What Makes the Forex Market shift?


Like every financial market, the Forex market also moves based on supply and demand. Seemingly it’s a very simple explanation: If more traders want to buy a certain stock, commodity or currency than there are those willing to sell, then the market moves up in price.

However, things are not so simple. Compared to other markets, the Forex Market in particular, is very volatile and tends to suffer much more dramatic shifts. A minor fluctuation that can often go unnoticed in other markets can be felt as a shock wave in the Forex Market.

In order to help simplify things, we made a list of factors that could potentially trigger different reactions in the Forex Market. This will help you have a broader view on factors that can cause fluctuation in their portfolio:

1 – Major countries and political shifts

Often, a country’s interest rate can soar or plummet depending on its foreign and economic policies. Conflict of interests and geopolitical shifts are also responsible for major currencies’ fluctuation.

The election of Donald Trump for the American presidency at 2016 had an immediate effect. Forbes Magazine estimates that the US job growth pace has slowed as the economic recovery ages, as Trump took office in the midst of 75 straight months of job growth.

It’s also important to remember that people are behind these decisions and mistakes are also bound to occur along the way. Lobbies and big companies also play a heavy hand on determining the strength of a currency, for people often try to curry favor with government authorities to shift the markets in their direction.

2 – Global corporate merging and decisions

Some commodities companies that are either private or belong to the state are responsible for a big share of a country’s GDP. Often, hundreds of thousands of people’s jobs depend on its performance.

In many cases, the entire country’s economy depends on one major company, such as many countries in the Middle East that depend on their oil production. Therefore, these numbers can heavily affect a country’s economy, and consequently, its currency’s power.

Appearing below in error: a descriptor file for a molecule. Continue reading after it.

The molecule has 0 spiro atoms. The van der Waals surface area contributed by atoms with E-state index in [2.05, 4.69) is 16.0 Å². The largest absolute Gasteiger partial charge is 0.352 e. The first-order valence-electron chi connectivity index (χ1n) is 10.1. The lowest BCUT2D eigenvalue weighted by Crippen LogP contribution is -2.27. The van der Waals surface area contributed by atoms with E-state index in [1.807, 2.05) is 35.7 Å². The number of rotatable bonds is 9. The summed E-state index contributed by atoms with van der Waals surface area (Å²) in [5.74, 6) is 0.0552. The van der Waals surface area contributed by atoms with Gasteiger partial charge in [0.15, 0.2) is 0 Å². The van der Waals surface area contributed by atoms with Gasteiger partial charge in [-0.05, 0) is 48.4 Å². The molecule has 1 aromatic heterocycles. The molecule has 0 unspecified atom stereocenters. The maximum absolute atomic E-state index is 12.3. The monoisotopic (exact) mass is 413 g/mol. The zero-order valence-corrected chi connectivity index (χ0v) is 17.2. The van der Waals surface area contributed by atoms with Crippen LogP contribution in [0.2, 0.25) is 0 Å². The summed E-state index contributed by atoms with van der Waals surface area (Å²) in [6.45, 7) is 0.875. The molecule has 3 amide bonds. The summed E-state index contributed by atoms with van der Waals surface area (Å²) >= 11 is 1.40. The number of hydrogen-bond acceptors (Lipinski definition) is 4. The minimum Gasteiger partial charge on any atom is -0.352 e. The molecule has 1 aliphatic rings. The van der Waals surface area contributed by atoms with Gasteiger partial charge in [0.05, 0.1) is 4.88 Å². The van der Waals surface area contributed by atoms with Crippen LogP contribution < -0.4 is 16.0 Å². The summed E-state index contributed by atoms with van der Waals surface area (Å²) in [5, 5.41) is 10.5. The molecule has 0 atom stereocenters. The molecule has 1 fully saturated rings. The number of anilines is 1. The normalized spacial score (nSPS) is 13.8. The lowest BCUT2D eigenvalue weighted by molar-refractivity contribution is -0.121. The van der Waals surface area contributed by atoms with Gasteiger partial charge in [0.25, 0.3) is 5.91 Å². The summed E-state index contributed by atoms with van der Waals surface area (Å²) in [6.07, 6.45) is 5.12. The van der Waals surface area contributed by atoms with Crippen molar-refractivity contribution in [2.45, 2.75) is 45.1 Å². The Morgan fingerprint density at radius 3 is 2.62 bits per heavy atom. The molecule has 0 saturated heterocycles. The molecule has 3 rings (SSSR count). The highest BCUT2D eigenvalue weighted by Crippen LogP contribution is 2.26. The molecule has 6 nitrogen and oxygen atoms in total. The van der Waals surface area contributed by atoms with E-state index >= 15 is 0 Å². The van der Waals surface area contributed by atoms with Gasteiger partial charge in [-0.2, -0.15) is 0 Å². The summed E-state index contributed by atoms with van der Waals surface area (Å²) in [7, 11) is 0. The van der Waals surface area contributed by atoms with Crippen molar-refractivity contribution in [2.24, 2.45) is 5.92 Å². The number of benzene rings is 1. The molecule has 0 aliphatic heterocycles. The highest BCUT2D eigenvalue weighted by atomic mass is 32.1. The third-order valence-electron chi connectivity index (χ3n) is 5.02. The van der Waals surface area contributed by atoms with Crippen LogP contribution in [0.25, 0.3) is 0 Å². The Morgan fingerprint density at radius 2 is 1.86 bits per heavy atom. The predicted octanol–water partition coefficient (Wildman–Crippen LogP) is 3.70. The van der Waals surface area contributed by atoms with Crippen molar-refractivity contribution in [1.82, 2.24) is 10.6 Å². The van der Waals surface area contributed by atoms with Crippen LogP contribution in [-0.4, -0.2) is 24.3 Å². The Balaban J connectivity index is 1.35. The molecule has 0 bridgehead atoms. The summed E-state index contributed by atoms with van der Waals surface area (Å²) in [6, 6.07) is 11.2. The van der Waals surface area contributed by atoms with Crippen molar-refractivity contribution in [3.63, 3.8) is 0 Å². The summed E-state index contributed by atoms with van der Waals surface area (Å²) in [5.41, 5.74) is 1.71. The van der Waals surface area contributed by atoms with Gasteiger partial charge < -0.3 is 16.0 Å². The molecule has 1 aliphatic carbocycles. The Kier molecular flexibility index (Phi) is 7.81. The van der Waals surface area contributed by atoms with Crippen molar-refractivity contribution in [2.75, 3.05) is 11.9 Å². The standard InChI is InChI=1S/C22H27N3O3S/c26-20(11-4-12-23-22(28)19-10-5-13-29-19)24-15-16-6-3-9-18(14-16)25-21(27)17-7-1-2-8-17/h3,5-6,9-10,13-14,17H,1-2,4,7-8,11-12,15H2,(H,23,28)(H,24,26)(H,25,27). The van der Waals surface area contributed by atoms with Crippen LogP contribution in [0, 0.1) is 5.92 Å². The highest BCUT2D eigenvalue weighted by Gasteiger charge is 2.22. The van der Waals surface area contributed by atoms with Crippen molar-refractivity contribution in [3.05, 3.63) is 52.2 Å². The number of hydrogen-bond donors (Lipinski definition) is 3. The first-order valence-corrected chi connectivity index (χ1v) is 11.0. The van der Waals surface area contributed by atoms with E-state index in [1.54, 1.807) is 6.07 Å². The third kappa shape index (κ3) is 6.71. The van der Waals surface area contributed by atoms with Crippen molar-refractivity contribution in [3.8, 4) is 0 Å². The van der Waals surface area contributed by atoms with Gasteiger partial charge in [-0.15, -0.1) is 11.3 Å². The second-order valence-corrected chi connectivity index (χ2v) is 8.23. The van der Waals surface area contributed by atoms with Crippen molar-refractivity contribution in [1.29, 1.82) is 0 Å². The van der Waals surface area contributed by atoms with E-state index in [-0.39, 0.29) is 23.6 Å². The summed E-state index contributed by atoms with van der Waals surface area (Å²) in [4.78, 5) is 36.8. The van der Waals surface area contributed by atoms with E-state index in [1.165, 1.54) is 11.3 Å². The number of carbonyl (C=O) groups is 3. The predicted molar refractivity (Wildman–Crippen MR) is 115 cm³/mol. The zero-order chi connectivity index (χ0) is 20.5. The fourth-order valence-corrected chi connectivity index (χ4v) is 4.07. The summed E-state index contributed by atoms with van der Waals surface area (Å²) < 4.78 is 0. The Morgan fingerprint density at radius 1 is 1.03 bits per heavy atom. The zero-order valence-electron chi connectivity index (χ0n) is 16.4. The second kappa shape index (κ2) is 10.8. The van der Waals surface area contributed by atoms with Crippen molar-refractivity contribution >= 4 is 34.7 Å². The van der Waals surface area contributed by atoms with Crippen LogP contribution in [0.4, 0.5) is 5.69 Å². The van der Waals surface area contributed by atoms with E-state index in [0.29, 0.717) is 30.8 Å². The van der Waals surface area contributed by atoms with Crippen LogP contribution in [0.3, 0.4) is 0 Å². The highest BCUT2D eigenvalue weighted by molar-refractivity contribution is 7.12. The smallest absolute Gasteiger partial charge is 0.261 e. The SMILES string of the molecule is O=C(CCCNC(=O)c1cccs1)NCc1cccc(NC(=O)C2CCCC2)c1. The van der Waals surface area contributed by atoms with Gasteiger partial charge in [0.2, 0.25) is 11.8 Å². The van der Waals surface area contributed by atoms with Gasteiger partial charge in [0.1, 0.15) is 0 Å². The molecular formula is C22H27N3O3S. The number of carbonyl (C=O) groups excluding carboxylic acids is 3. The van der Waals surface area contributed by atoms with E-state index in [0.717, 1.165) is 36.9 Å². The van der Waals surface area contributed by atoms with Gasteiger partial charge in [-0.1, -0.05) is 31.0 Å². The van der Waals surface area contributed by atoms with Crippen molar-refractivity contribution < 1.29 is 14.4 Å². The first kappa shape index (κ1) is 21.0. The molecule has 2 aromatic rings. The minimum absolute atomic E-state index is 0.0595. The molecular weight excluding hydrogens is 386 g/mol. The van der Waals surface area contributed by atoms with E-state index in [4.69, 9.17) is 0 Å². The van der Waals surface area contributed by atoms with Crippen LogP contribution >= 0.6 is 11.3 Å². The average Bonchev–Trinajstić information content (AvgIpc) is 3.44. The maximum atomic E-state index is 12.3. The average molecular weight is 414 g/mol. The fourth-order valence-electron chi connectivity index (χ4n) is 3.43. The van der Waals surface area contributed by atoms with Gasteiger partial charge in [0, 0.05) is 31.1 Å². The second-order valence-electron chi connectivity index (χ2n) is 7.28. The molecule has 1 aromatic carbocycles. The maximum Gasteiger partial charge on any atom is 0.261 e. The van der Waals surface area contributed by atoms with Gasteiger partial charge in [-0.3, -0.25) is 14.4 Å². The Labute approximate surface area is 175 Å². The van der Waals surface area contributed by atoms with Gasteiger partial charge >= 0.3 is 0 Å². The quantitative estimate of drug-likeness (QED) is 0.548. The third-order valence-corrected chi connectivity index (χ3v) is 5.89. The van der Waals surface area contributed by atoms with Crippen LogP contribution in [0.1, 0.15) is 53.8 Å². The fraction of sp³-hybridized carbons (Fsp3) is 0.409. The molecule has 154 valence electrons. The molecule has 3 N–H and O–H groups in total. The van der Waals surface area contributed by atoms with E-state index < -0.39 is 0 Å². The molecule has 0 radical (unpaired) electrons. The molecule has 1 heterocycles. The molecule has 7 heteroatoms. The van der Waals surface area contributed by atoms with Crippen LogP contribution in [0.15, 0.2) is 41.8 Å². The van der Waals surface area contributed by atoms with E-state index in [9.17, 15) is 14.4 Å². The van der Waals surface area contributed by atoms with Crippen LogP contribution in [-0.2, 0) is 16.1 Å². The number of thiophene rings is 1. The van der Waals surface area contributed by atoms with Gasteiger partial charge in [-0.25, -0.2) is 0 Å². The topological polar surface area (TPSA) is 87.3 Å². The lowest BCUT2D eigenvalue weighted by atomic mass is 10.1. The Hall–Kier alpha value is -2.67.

In other cases, when 2 major companies merge, it may also have an immediate influence on the global economy. For example, the AT&T and Time Warner merge on October 22, 2016 was estimated at the market price of $86 Billion, and had an influence on the US job market the following day.

3 – News and Scandals

Scandals in countries such as Europe and the US can trigger a chain of events that will have a massive effect, felt in places around the globe and far away from the source. While it’s impossible to predict scandals, traders must unfortunately be ready for such a scenario to accrue. A scandal like Brazil’s fintech sector influenced the country’s economy.

While scandals are often spiced with controversial tones, news can affect the markets in both ways. Regular news can trigger important shifts and can happen especially if something important is being reported by many news outlets at the same time. Tradeo advises traders to always accompany a few global news outlets to be on par with market sentiments.

4 – Social shifts and sentiments


How people behave is one of the most unpredictable and far reaching factors that cause fluctuation of the Financial Markets. Ultimately, it’s people who decide the price of assets. Cultural norms, fashion, trends and all other social phenomena dictate how people act and ultimately can have a lasting impact in a certain currency.

The power of confidence was patently demonstrated in late 2008 with the collapse of Lehman Brothers and the subsequent slump in global consumer and business sentiment. This was accompanied by an unprecedented collapse in global trade volumes, industrial production, investment and importantly risk-taking.

This concludes our list of factors responsible for fluctuation. While this is quite a comprehensive list, many other things can make the markets shift. Events such as Natural catastrophes, major global events like war, and even Market gurus and online analyses can have a considerable influence on the economy. If this feels like much, feel free to consult with our top traders and even follow their trading moves.

 

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1 Comment

  • trUeBanker
    May 25, 2017 at 12:34 pm

    Real interest rate (%) from The World Bank

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